Three hours, once a year could save your life, your job, your wealth and your happiness.
Professor Rod Sinclair is a Professor of Medicine at the University of Melbourne and is also the Director of Dermatology at the Epworth Hospital.
He is also the Director of Sinclair Dermatology, Australia’s largest Dermatology Clinic and Dermatology Research, Education and Clinical Trials Centre.
He is someone who has been at the forefront of Medical Research for the past 25 years and who has seen an unprecedented series of advanced in medical treatment and diagnosis.
Just one example is Melanoma.
This skin cancer killed Jim Stynes in 2012., yet in 2017 Jarrod Roughhead was back playing AFL.
However, what is even more important than the rescue treatments that prolong life for people with advanced life threating disease are the new diagnostic imaging tools that can detect problems before they threaten your life.
For men in Australia over the age of 50 heart attack, stroke, cancer and dementia account for 80% of deaths. Yet 90% of heart attack and 50% of strokes can be prevented, and 75% of cancer can cured if detected early.
There are even treatments emerging to prevent dementia.
These conditions all develop silently for years, providing a window of opportunity for doctors to intervene and for you to prevent death by neglect.
Four simple examples are:
1. CT Coronary Angiogram for heart attack and carotid ultrasound for stroke
2. Whole body CT with CT Colonography and MRI of the prostate to detect cancer
3. MRI of the brain
4. Computerised skin check
Today in just under 3 hours you can walk in and then walk out with the knowledge that you have done everything in your power to protect your health and your family.
Professor Sinclair shows you, what and how you can use modern technology to take control of your destiny.
Don’t die by accident.
1. Get a health check.
2. Lose weight
3. Excersice your body> Play sport
4. Exercise your mind. Have a hobby
5. Protect your relationships
Know what is killing 50 year old men.
Population growth, increased average age of the world’s population, and decreasing death rates have combined to drive a broad shift from communicable, maternal, neonatal, and nutritional causes of death towards non-communicable diseases.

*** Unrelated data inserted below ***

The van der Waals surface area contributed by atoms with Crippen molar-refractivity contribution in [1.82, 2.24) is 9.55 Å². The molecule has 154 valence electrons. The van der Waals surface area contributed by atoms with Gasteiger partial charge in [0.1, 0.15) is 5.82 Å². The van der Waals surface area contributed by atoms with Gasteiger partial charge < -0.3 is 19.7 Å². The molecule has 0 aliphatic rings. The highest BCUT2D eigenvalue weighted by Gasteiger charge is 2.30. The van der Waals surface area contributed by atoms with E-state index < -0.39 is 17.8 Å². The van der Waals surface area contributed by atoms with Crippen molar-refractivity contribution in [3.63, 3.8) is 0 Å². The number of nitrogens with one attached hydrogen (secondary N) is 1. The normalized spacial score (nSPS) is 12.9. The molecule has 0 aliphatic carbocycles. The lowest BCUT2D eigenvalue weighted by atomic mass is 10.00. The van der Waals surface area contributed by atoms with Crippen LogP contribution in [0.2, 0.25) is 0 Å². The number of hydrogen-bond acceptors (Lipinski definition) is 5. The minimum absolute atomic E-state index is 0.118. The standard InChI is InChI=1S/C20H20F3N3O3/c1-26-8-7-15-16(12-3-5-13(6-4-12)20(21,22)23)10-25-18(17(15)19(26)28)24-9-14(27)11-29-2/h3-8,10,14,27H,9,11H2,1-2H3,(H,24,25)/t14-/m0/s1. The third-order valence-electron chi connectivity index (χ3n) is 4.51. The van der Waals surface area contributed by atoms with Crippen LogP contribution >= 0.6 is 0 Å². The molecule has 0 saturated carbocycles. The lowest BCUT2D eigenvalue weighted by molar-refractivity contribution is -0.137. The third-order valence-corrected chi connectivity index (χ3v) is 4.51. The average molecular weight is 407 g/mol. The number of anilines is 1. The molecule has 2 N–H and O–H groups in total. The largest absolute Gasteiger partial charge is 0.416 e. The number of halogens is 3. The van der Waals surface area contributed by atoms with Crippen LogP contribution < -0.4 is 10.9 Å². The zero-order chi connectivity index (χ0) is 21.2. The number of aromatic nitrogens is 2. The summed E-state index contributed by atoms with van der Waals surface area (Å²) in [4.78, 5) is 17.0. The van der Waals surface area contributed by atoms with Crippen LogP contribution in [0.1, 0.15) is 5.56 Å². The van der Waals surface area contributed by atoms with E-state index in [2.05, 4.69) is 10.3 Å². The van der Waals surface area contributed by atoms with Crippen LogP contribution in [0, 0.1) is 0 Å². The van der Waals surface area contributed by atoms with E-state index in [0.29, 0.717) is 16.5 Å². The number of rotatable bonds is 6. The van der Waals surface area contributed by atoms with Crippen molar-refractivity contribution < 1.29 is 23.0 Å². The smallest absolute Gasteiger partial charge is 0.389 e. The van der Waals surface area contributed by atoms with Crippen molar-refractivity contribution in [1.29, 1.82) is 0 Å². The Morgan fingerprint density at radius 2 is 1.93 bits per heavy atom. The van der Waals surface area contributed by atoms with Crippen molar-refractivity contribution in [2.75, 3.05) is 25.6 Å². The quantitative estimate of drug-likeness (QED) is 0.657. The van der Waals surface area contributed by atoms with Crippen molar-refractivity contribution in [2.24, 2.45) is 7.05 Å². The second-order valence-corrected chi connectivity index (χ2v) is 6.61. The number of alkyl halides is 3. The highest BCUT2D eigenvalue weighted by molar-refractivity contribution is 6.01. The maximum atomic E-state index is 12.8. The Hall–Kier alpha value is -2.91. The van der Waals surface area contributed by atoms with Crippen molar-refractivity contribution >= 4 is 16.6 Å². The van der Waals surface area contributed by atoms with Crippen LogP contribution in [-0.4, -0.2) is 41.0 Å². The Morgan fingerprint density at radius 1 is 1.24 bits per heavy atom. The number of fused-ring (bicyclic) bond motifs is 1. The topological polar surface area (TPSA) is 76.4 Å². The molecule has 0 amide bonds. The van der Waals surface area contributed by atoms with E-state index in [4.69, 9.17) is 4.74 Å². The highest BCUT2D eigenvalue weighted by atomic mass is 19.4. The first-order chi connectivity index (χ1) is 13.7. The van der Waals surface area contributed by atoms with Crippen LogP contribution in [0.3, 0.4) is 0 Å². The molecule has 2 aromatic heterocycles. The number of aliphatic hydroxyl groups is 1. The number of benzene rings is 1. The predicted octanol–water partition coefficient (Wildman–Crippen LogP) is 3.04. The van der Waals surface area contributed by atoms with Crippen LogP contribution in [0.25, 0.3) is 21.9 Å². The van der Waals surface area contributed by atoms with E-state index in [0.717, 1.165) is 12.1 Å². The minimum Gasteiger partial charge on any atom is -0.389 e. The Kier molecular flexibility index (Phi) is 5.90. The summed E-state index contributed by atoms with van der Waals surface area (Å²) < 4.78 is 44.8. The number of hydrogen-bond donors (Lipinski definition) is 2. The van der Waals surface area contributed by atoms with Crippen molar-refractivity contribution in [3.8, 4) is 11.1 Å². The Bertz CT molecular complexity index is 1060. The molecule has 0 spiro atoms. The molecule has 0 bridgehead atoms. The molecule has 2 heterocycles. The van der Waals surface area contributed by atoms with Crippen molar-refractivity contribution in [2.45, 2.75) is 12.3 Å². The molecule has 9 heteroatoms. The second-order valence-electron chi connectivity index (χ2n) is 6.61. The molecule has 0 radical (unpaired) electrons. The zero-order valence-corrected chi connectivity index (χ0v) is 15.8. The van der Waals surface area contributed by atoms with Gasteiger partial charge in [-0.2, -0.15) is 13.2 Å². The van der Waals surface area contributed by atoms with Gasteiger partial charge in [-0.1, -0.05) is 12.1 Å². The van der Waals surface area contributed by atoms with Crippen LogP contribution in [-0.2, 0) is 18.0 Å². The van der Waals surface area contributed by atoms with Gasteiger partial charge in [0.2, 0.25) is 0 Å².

Last year 55 million people died. globally last year.
Death from communicable, maternal, neonatal and nutritional causes accounted for 25% of deaths worldwide butfor 76% of mortality in sub-Saharan Africa.
Globally, injuries, accidents and road trauma account for 10 % while deaths from non-communicable diseases account for the remaining 2 out of every 3 deaths worldwide.
Cancer accounts for 8 million deaths, heart attack and stroke for 13 million.
Over the past 25 years death rates rose for HIV/AIDS, Alzheimer’s disease, diabetes mellitus, and chronic kidney disease, but fell for vascular diseases, emphysema, most forms of cancer, liver cirrhosis, and maternal disorders.
If you know what Australians die of in 2018 and which causes are avoidable you can take steps
Diabetes deaths doubled to1.3 million.
Alzheimers - While deaths form diarrhoea illness, neonatal disorders and tetanus decreased, deaths form HIV/AIDS increased from 300,000 in 1990 to a peak of 1.7 million in 2006 before declining to around 1.5 million today.
Malaria and tuberculosis still killed 1.2 million people each year.
During this same period, death form non-communicable diseases increased by 25% to 35 million and now account for 2 out of every 3 deaths worldwide.
The fraction of deaths due to injuries, accidents and road trauma remained relatively constant at 5 million
Inprovements in hygiene, vaccination and medicninemean that we expect to live longer than our parents.
A child born in 1940 had an median life expectancy of 67.
A child born in 1965 has a median life expectancy of 82 and a child born today is expected to live to 100.
Of course 50% die below the median and 50% live longer.
A truly enthralling and brilliant speaker, Professor Rodney Sinclair will provide some amazing new medical research information that will change the way you look after your health and lifestyle for longer more vibrant life.